I got a return of contributions to my 401(k). What do I do?
I’ve had to file more than one amended return in this situation, with penalties and interest accruing to the taxpayer, and I thought this would be a good place to start.
You manage a local retail branch of a small regional chain. Your employer offers a 401(k) plan, in which you choose to participate, donating the maximum allowed. You get your W-2 in January, and it shows the amount you deferred in Box 12 with code D. In February, you get a check in the mail from your 401(k) plan administrator. The check comes with a note that says your company’s 401(k) plan failed a test, and to bring the plan into compliance some of your “excess contributions” are being returned to you, along with any interest those contributions earned during the period they were invested in your plan. You are puzzled but do nothing, and file your taxes normally. One year later, you receive a Form 1099-R from the plan administrator showing a distribution in the amount of the check, with Code 8 in Box 7. You file it with your return accordingly, and are stunned to get a letter from the IRS in July claiming that you owe back taxes on that income from two years ago.
401(k) plans cannot be biased in favor of highly-compensated employees (HCEs, defined as anyone who owns at least 5% of the company, and anyone who makes more than a defined dollar amount). If HCEs contribute too much more to the 401(k) plan than do non-HCEs, as a percentage of income, the plan is non-compliant and must be brought into compliance. Frequently, this is done by refunding enough of the contributions made by the HCEs to bring the percentages contributed by HCEs down to the required level. (The employer can also make a contribution on behalf of the non-HCEs to bring their percentage up, but this doesn’t happen as often, in my experience). The refund must include not only the excess contribution but also any income earned by those contributions during the period of time they were invested in the plan.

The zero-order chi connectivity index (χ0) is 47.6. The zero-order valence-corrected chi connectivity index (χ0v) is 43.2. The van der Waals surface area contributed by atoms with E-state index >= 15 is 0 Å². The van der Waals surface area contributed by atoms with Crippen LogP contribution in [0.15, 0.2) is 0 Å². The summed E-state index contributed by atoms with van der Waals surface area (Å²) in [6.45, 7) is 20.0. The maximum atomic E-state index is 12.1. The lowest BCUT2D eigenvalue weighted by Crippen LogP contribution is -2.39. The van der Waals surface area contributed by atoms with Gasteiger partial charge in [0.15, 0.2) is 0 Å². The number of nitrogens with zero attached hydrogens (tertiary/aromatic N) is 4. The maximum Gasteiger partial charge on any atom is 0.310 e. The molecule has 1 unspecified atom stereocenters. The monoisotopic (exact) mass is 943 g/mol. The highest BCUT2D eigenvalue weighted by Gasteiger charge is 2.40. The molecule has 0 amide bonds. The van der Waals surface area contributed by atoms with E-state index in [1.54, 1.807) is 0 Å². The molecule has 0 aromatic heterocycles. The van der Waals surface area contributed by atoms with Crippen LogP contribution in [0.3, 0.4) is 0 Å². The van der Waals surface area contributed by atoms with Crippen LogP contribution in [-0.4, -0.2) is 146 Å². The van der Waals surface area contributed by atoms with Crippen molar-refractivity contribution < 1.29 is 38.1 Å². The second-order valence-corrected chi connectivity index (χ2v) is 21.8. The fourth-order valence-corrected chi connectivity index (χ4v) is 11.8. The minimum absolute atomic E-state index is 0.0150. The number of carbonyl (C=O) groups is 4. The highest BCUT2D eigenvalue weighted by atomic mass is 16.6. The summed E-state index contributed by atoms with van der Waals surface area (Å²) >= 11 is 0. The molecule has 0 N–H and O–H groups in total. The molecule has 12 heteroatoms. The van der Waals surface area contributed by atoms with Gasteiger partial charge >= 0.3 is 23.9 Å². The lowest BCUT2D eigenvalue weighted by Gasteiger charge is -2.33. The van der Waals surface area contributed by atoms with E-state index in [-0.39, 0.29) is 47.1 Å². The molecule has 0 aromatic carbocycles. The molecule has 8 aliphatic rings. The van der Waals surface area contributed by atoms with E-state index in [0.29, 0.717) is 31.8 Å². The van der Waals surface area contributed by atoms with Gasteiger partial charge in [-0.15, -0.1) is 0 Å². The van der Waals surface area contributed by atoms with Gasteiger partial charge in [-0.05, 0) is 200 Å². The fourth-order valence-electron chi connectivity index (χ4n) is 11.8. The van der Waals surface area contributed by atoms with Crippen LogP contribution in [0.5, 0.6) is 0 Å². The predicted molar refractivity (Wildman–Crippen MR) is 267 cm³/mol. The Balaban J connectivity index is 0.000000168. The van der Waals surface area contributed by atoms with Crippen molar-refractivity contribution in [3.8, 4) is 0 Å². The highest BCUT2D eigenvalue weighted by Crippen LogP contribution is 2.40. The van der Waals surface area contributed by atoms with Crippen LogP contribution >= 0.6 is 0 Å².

Those distributions – both the return of contributions and the income earned – are taxable in the year the contributions to the 401(k) were made, even though the return distribution isn’t made until the following year. They are treated as though they were never made – they should have been part of your taxable wages for that year on your W-2 – and you have to treat them the same way on your return.
If you get a check for return of excess 401(k) contributions in 2010, you must include the amount that you received as wages on your 2009 return.